(Click on the picture for larger view)

It is a little more difficult to understand how to connect all the buttons to the matrix-card, but I'll try to explain how to do it. Look at this logical drawing of the matrix-card, or this for a pdf-file (8 kB) of the layout drawn in Protel-99. One "side" of each button is connected to one of the terminal-connectors called "B1 - B64" on the logical drawing. The other "side" of the button is connected to one of the "row connector" terminals R1 - R8 in the following way:

Button number Row Connector
B1, B9, B17, B25, B33, B41, B49, B57 R1
B2, B10, B18, B26, B34, B42, B50, B58 R2
B3, B11, B19, B27, B35, B43, B51, B59 R3
B4, B12, B20, B28, B36, B44, B52, B60 R4
B5, B13, B21, B29, B37, B45, B53, B61 R5
B6, B14, B22, B30, B38, B46, B54, B62 R6
B7, B15, B23, B31, B39, B47, B55, B63 R7
B8, B16, B24, B32, B40, B48, B56, B64 R8

That means that 8 buttons will be connected to the same "row connector" terminal.
If that description wasn't very clear, here is a schematic picture of how to connect the 16 first buttons and the LED's to the matrix-card.

If you want to build a 128-button Matrix-card, here is a pdf-file (12  kB) of the layout drawn in Protel-99. In order for the 128-button Matrix-card to work, the Atmel CPU has to have at least v1.02 of the ButtonBox2 code loaded. Below is a table explaining which "row connector" terminal R1 - R8 the buttons on the 128-button card must be connected to (the first 64 is the same as in the table above):

Button number Row Connector
B65, B73, B81, B89, B97, B105, B113, B121 R1
B66, B74, B82, B90, B98, B106, B114, B122 R2
B67, B75, B83, B91, B99, B107, B115, B123 R3
B68, B76, B84, B92, B100, B108, B116, B124 R4
B69, B77, B85, B93, B101, B109, B117, B125 R5
B70, B78, B86, B94, B102, B110, B118, B126 R6
B71, B79, B87, B95, B103, B111, B119, B127 R7
B72, B80, B88, B96, B104, B112, B120, B128 R8

If you build a 128-button Matrix-card, buttons 65-128 are not configured by default. Since the graphical version of the button configuration program (Bbxgui.exe) only can configure the 64 first buttons, you have to use the ButtonBox Scripting Tool (Bbxscr.exe) to configure buttons 65-128.

It is possible to build Matrix-cards for the ButtonBox2 that has support for almost exactly the number of buttons that you need. Say that you would like to build a Matrix-card for the ButtonBox2 that has support for 78 buttons. Then you take the drawing for the 128-button Matrix-card and ignore the JP14-JP19 terminal connectors and the DN11-DN16 diode arrays (these are responsible for buttons 81-128). When the card is ready, you connect a wire between the B79 and the R7 terminal connectors (look at the tables above for info on which button number to connect to which "row connector"). This wire tells the ButtonBox2 that it should stop scanning the Matrix-card at button 78. This way the scanning of the buttons goes faster since the ButtonBox2 does not need to scan buttons 79-128, as they are not used (this means that for the 64-button Matrix-card above, a wire has to be connected between B64 and R8. Otherwise the ButtonBox2 will scan all 128 buttons. So the 64 button Matrix-card is actually only able to support 63 buttons).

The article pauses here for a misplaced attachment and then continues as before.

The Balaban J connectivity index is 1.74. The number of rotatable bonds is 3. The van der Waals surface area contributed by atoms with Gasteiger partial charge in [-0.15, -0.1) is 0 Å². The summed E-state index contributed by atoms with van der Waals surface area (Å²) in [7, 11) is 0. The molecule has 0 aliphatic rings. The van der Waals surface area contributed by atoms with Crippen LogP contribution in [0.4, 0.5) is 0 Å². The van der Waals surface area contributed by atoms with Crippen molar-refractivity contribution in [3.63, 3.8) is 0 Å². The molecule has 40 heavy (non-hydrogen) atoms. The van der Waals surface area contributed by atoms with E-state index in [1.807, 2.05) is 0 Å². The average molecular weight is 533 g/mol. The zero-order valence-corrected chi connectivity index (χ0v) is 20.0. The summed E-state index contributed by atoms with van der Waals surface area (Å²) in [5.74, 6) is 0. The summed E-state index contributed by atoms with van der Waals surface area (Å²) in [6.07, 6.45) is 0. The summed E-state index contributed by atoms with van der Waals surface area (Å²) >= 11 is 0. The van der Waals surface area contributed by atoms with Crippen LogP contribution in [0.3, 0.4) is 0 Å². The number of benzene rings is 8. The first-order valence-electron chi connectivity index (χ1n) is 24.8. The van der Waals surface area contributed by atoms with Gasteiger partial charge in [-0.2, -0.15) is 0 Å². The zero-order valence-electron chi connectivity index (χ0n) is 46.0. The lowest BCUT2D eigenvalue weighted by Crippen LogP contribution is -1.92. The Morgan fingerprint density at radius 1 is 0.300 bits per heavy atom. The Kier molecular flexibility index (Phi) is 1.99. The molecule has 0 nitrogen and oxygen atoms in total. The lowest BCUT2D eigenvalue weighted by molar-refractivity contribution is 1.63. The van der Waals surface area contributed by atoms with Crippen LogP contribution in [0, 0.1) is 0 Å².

Error indication

There are some situations where the ButtonBox2 software encounters situations that can be of interest to the user. For this reason there is a LED mounted on the CPU-card.

During normal operation, the LED flickers very fast. If it stops flickering, then the ButtonBox2 has stopped for some reason (I have never seen this happen).

When an error (it's not really an error, but we call them that here) is encountered, the LED starts to blink in a way that can be decoded by the user as an error-code. The error code is presented to the user as a four bit number, each bit represented by a short blink (bit = 0) or a long blink (bit = 1) on the LED.

So, error-code 1 makes the LED blink like this:

long (lsb) - short - short - short (msb) - pause, repeat again. This makes the binary pattern '0001', which is the decimal number 1.

This error-code will continue to blink until one of the following things occur:

Here is a table that explains the existing error-codes:

Error code Description of error
1 "Set Scan Set 1" received, which isn't supported by the ButtonBox2.
2 "Set Scan Set 3" received, which isn't supported by the ButtonBox2.
3 "Default Disable" received. Ignored by ButtonBox2, but displayed as information to user.
4 "Set All Keys - Typematic" received. Affects only Scan Set 3, ignored by ButtonBox2.
5 "Set All Keys - Make/Break" received. Affects only Scan Set 3, ignored by ButtonBox2.
6 "Set All Keys - Make" received. Affects only Scan Set 3, ignored by ButtonBox2.
7 "Set All Keys - Typematic/Make/Break" received. Affects only Scan Set 3, ignored by ButtonBox2.
8 "Set Key Type - Typematic" received. Affects only Scan Set 3, ignored by ButtonBox2.
9 "Set Key Type - Make/Break" received. Affects only Scan Set 3, ignored by ButtonBox2.
10 "Set Key Type - Make" received. Affects only Scan Set 3, ignored by ButtonBox2.
11 "Resend" received. Ignored by ButtonBox2 at the moment.
15 The ButtonBox2 has been instructed by the PC (in an unusual way) to stop sending and retry later.